Some of the immediate symptoms of traumatic brain injury include:
Loss of Consciousness
Loss of consciousness (LOC) can include being knocked out for a few minutes or being in a coma for several months. The duration of unconsciousness can indicate the severity of your head trauma. Furthermore, any type of LOC can indicate that you have a severe traumatic brain injury. If you lose consciousness, you should go to the hospital immediately.
As you regain consciousness, you may start to experience other signs of a TBI. Some of these signs may occur immediately. Other signs may be delayed. If you experience delayed symptoms, you should visit your doctor right away.
Seizures or Convulsions
A post-traumatic seizure may occur within the first week or two after the accident. You may also have one or more seizures within the next several months or years. If so, your doctor may diagnose you with epilepsy.
A medical specialist can determine how likely you are to experience one or more seizures or convulsions by the nature and severity of your injury. They can also determine if you need to undergo one or more surgical procedures to correct your condition.
Double Vision or Other Eye Problems
Vision problems are common symptoms of a concussion or traumatic brain injury. After your accident, there may be an interrupted signal between the brain and the eyes. This can cause a wide range of vision problems such as:
- Blurred vision
- Light sensitivity
- Difficulty reading
- Vision-related headaches
- Loss of peripheral vision
- Double vision
- Difficulty moving your eyes in any direction
Eye problems do not always appear right away. As a result, your doctor may overlook them. As a precaution, you may want to visit your eye doctor for an eye exam.
Fluid Draining from the Ears or Nose
Cerebrospinal fluid (CSF) may leak from your ears or nose after a traumatic brain injury. The fluid may be clear or blood-tinged. This indicates a tear in the membrane around the spinal cord or brain. This type of injury may require a surgical procedure to stop the leaking.
Vomiting or Nausea
Vomiting is common after a TBI due to the impact on both the head and the body. Although vomiting can be a sign that you have incurred a head trauma, it is not always an indicator of a severe brain injury. Vomiting can occur up to two or three hours after the initial accident with no cause for alarm.
However, if you continue to vomit multiple times several hours after your injury, you may need to go to the emergency room. Regardless of how many times you vomit, you may want to seek some type of medical attention right away. This is the only way to determine exactly why you are vomiting.
Neurological Problems: Dizziness, Slurred Speech, Weakness
Since your injury affects the brain, numerous neurological problems can occur after your accident, such as:
- Dizziness or poor balance
- Slurred or hesitant speech
- Inability to solve problems
- Inability to understand abstract concepts
- Poor coordination
- Reading comprehension problems
Neurological problems can occur instantly, or they can gradually get worse. In some cases, the decline in neurological function can happen over the years. After an extended period, you may not make the connection between your accident and your neurological condition. Only a medical specialist can tell you if your condition is related to your accident.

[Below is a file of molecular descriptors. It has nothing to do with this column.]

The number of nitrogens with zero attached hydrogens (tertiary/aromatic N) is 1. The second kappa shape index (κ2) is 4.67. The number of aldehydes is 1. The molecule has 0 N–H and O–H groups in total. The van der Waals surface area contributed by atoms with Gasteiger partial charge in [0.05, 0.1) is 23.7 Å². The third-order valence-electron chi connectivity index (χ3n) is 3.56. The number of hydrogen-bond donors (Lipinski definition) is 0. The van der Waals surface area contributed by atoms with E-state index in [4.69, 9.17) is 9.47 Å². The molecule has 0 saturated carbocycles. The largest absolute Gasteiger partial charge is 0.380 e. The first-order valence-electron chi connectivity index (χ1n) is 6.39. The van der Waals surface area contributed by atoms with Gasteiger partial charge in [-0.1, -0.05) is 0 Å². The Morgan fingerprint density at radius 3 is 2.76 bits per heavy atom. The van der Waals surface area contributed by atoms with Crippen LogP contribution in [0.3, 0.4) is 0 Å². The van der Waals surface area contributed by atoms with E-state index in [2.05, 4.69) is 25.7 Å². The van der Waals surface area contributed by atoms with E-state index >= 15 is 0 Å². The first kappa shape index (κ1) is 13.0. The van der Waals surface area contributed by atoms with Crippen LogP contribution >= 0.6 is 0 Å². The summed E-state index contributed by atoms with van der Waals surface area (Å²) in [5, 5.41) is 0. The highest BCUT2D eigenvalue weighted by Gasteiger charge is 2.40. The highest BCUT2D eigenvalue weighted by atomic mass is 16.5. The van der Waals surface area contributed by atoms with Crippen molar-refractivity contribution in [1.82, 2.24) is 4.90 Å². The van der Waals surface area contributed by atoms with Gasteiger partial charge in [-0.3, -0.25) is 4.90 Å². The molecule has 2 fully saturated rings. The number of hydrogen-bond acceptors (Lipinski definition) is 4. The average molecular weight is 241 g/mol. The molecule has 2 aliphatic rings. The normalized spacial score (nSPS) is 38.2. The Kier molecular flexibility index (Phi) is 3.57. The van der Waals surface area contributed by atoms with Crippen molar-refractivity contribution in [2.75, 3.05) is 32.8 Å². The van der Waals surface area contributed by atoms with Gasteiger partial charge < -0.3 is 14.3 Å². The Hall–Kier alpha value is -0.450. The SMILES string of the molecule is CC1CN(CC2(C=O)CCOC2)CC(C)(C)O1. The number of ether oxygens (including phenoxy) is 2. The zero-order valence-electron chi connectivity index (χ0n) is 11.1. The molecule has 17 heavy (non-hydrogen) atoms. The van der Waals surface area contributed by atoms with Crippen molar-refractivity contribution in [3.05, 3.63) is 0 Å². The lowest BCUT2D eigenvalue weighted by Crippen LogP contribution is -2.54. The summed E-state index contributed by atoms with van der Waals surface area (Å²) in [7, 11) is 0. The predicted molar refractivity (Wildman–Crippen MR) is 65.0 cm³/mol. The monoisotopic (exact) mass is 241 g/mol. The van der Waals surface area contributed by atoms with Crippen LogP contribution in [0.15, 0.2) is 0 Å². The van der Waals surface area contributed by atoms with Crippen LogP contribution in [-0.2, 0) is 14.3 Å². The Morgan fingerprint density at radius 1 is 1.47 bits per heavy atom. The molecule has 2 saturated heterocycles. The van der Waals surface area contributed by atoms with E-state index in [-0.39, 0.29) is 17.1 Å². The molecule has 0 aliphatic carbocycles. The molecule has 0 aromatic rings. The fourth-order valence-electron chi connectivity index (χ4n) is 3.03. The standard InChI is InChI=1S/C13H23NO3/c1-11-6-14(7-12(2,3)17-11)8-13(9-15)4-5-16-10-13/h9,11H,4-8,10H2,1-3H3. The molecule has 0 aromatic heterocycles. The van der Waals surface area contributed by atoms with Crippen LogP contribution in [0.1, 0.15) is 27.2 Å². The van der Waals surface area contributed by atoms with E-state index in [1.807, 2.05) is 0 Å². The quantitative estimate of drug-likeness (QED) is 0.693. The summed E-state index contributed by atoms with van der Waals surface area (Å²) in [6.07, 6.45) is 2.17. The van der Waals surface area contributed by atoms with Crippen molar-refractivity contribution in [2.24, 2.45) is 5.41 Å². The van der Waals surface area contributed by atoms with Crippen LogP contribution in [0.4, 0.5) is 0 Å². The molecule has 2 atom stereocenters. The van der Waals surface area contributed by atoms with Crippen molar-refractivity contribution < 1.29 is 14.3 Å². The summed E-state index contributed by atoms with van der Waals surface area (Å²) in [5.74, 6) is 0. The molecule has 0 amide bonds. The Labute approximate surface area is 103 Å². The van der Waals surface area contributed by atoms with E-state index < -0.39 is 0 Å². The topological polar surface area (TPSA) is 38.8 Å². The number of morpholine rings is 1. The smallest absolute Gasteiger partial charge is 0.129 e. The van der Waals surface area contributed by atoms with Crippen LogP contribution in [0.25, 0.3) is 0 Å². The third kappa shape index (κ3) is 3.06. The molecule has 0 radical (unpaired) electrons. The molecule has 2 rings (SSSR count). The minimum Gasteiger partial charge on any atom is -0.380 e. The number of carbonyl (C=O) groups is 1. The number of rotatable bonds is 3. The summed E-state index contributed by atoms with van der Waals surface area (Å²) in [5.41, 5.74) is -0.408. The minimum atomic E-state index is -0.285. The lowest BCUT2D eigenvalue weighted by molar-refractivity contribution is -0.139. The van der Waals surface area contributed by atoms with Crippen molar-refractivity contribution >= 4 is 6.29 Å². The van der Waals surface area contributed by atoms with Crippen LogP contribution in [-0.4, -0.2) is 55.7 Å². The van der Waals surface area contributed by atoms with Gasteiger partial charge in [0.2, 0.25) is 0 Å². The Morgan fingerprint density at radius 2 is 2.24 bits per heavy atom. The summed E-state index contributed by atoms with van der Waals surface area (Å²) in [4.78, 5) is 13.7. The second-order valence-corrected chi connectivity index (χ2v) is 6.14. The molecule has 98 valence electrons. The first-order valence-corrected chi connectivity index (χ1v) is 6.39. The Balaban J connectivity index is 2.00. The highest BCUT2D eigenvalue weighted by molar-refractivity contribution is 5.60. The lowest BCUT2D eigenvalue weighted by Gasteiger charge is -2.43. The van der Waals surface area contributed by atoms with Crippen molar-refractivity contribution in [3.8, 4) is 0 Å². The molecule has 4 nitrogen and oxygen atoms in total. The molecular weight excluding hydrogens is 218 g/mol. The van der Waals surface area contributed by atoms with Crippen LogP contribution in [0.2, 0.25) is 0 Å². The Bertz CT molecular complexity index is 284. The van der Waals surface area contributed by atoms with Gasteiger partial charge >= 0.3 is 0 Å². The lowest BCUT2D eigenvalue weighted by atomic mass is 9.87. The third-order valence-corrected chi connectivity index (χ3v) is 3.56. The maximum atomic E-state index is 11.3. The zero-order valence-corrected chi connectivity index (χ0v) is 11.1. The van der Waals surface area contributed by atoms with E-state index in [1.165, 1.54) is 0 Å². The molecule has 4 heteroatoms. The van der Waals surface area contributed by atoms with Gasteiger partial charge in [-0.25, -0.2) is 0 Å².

Partial or full paralysis may occur on one or both sides of the body depending on which part of the brain was damaged. When your brain is injured, it may be unable to send or receive a signal to an area of your body. As a result, you may have limited function or sensation in the paralyzed area.
Since paralysis is often unpredictable, you may or may not recover from your condition. Some paralysis may go away, restoring your function. Other types of paralysis may be terminal. You may have to undergo extensive physical therapy if recovery is possible. In other cases, you may need round-the-clock care for the rest of your life.
Memory Problems and Amnesia
A traumatic brain injury can affect your memory in various ways. In most cases, you may suffer short-term memory loss. For instance, you may remember things that happened in your childhood. However, you cannot remember why you went to the grocery store.
In addition, you may not remember things such as:
- Details of a conversation
- Where you put certain items such as keys or a wallet
- Whether you agreed to or declined to attend an event
- Losing track of time
- Names or personal information of people you are close to
In some cases, the injured person will not remember the accident that caused their traumatic brain injury.
Feelings of Depression or Anxiety
You may have feelings of sadness, loss, or despair long after your accident occurred. These feelings of depression and anxiety may seem overwhelming. Depression can be caused by physical changes in your brain or your emotional response to your injury. In some cases, it can be caused by post-traumatic stress disorder (PTSD).
The only way to determine if your depression is a physical, emotional, or mental response to your trauma is to visit your doctor for an official diagnosis. Your doctor may refer you to a TBI specialist who can diagnose your depression.
Compensation for Your Traumatic Brain Injury Damages
If you suffered complications from a traumatic brain injury, you may be entitled to compensation for your medical expenses, lost wages, pain and suffering, or other damages. To find out more, contact the Law Offices of Wolf & Pravato today. We offer legal services for victims of traumatic brain injuries. Call us today at 954-633-8270 for a free case assessment. You pay nothing unless you win your case.